Lactation Supplements – When Should I Start Taking Them?
Lactation supplements contain galactagogues that increase milk supply by raising prolactin levels. These herbs and foods may be taken in various forms such as teas, supplements, cookies or chews.
Nurses seeking to increase milk production often turn to lactation supplements in hopes of doing so; it’s essential that they know when these may be safe and useful for them.
As hormone levels begin to increase in the second trimester, women’s bodies begin preparing for lactation by increasing the number of milk ducts in their nipples and gradually producing colostrum – their baby’s first milk which she stores until their child is ready to consume it.
Many mothers take lactation supplements during the second trimester to ensure they produce enough colostrum for their newborn baby, known as galactagogues, which contain ingredients like fenugreek and fennel seeds to increase milk supply.
Before beginning taking lactation supplements, consult with a health care provider first. They can assess if they’re the appropriate choice for you and make recommendations based on your specific circumstances.
Postpartum recovery involves both recovering from pregnancy and birth and producing breast milk for their newborn – two incredibly demanding physiological processes. Nursing women may feel tired and overwhelmed after giving birth, making it hard to prioritize their own nutrition needs while breastfeeding or pumping. A balanced and nutritious diet are vitally important in breastfeeding success; additional supplements may support nutritional requirements in new mothers during these crucial moments of motherhood.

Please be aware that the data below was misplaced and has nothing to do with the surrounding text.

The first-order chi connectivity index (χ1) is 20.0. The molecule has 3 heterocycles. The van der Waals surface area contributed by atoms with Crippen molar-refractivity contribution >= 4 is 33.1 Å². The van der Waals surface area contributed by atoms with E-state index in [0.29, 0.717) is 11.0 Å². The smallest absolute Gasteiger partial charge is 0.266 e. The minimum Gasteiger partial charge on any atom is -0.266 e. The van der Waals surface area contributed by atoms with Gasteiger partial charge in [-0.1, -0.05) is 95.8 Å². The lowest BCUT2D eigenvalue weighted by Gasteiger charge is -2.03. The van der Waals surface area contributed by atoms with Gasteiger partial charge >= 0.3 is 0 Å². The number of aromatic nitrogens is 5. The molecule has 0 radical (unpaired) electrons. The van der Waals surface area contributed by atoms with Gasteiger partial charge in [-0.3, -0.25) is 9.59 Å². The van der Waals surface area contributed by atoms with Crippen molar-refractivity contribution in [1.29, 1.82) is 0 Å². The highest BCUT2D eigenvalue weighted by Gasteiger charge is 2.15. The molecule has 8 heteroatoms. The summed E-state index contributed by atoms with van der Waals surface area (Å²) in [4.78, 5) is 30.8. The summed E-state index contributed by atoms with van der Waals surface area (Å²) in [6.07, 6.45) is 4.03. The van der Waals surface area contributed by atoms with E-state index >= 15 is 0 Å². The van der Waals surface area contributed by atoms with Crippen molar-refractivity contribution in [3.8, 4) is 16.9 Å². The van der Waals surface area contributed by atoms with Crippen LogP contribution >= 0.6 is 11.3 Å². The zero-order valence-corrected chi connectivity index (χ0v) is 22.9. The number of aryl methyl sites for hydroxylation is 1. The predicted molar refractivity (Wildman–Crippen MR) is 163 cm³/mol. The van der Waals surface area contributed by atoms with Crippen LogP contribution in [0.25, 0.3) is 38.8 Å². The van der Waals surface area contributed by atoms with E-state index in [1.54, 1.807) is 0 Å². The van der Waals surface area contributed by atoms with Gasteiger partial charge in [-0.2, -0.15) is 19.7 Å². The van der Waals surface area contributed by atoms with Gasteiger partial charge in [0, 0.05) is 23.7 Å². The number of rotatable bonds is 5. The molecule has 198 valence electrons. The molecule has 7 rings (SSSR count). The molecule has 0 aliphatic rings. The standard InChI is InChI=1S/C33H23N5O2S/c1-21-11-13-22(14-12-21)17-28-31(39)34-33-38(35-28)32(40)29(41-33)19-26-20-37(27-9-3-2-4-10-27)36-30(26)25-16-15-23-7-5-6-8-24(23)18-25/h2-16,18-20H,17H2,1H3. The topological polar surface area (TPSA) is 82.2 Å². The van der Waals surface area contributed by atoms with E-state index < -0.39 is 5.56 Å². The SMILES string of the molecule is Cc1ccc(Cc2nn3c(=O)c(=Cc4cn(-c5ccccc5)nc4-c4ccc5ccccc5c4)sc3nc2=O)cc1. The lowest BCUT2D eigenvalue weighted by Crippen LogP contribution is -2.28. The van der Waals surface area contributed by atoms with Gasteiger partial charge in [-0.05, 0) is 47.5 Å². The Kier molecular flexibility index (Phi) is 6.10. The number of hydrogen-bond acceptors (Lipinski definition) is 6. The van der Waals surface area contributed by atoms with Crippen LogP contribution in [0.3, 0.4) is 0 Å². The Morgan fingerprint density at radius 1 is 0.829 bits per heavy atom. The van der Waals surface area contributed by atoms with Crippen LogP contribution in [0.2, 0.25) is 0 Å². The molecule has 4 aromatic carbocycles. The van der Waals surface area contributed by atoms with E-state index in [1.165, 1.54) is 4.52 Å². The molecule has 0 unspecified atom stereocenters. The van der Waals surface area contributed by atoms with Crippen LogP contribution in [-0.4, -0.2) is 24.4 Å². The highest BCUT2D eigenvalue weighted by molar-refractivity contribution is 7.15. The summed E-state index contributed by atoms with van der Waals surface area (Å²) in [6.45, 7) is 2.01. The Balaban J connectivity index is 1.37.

Lactation supplements come in the form of tablets, capsules, and teas and are typically made up of galactagogues – herbs or medications which stimulate breasts to produce prolactin, the hormone responsible for milk supply. There are numerous herbal galactagogues such as fenugreek seed, fennel seed, blessed thistle as well as metoclopramide; many women begin taking lactation supplements as soon as they start nursing or pumping.
Most experts concur that lactation supplements may not be necessary during the first few days after giving birth. Infants typically consume colostrum – the nutrient rich, antibody packed first milk that comes directly from mother. If a mother experiences low milk supply at this stage, speaking to their provider or lactation consultant might help increase it further.